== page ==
If there’s no challenge, no pain of failure, she argues, there’s no learning — and less enjoyment. Indeed, according to Hart, one problem with trying to child-proof playgrounds is that children, trying to make the safer playground equipment interesting, come up with unforeseen and often more dangerous ways of using it.
- Unlike every blog and news source I read, I do not have a touching, personal tribute to Kurt Vonnegut. Sad to say, I’ve only read one Vonnegut novel and at the time of his death last week I was surprised that he was actually still alive to that point. That was Slaughterhouse Five which I struggled through one summer when I was in High School. Despite being a teenage boy — a key Vonnegut demographic — I just didn’t get into it much. Worse yet, when I took my AP English exam over a year later, I was given a list of books to write an essay and the only book on the list I’d read was Slaughterhouse Five! Thus I wrote an essay about a book I barely remembered and hardly understood. I did not do well on the AP exam as you may imagine (but on the other hand I ended up taking a cool Freshman seminar that met the same requirement in English so all things work out in the end). Anyhow, none of this is to say anything bad about Vonnegut, I just wanted to dwell on my own ignorance a bit. I should pick up a Vonnegut book soon, if that doesn’t make me a poseur.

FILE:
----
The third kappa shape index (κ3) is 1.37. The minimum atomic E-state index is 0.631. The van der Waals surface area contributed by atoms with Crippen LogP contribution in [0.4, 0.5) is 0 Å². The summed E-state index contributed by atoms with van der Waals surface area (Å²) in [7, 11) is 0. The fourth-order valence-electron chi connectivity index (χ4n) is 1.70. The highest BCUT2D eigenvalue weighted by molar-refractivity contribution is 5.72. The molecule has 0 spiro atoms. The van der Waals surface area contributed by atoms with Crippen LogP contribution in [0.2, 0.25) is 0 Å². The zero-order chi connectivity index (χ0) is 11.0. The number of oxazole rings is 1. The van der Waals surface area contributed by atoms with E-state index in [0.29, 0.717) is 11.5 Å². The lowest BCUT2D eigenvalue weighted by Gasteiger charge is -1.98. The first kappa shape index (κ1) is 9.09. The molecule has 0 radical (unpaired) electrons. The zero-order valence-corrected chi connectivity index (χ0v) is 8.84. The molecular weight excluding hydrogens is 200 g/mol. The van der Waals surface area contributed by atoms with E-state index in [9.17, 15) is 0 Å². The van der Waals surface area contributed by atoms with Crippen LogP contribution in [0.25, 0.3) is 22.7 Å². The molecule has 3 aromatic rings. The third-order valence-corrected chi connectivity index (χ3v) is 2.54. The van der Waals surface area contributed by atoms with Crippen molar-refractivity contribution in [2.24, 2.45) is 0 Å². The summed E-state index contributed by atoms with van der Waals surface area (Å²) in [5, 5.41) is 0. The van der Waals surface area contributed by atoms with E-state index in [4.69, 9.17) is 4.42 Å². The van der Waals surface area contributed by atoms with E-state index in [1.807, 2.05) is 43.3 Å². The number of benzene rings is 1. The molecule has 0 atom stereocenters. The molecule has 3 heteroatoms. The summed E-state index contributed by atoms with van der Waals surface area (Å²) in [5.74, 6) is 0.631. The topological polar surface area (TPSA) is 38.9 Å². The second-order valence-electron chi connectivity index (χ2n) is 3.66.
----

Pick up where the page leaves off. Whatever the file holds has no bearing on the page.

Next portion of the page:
My favorite of the many tributes comes from Ryan Roderick Beiler on the God’s Politics blog: “Kurt Vonnegut, “Christ-worshipping agnostic’.”
- I also have nothing to say about Don Imus (who I loved to listen to when I was young, but he ceased to be funny about 20 years ago), but I think David Byrne has some of the best insight of read on the issue: There are no rules.
- Speaking of which, you may have noticed that I rarely have anything to say about the popular junk news stories of the day. Robert McHenry hits the nail on the head in On Current Events on the Britannica Blog. It includes the following piece of wisdom that’s worth remembering:
“A good current event is one that has at least three reasons for appearing in a future history book.”
And now a traditional New England beer courtesy of Charlie’s Kitchen.
Beer: Narragansett Beer
Brewer: Narragansett Brewing Company
Rating: ** (6.0 of 10)
Comments: Once upon a time, Narragansett was the beer of New England, and many a Red Sox game was accompanied by a ‘Gansett. This was before my time but I have a fondness for historical regional brews like Narragansett, Rheingold, National Bohemian (which is swill), Old Style, Olympia, and Yuengling among others. These beers weren’t always good but did have a knack for clever ad campaigns and creating regional identity as opposed to the homogeneity of the big commercial breweries.
A lot of these legacy beers are coming back although some of them only as a line of one of the commercial breweries. On the one hand it’s nice to have a link back to American brewing history, but on the other hand who knows what swill they’ll put in a bottle to tap our nostalgia?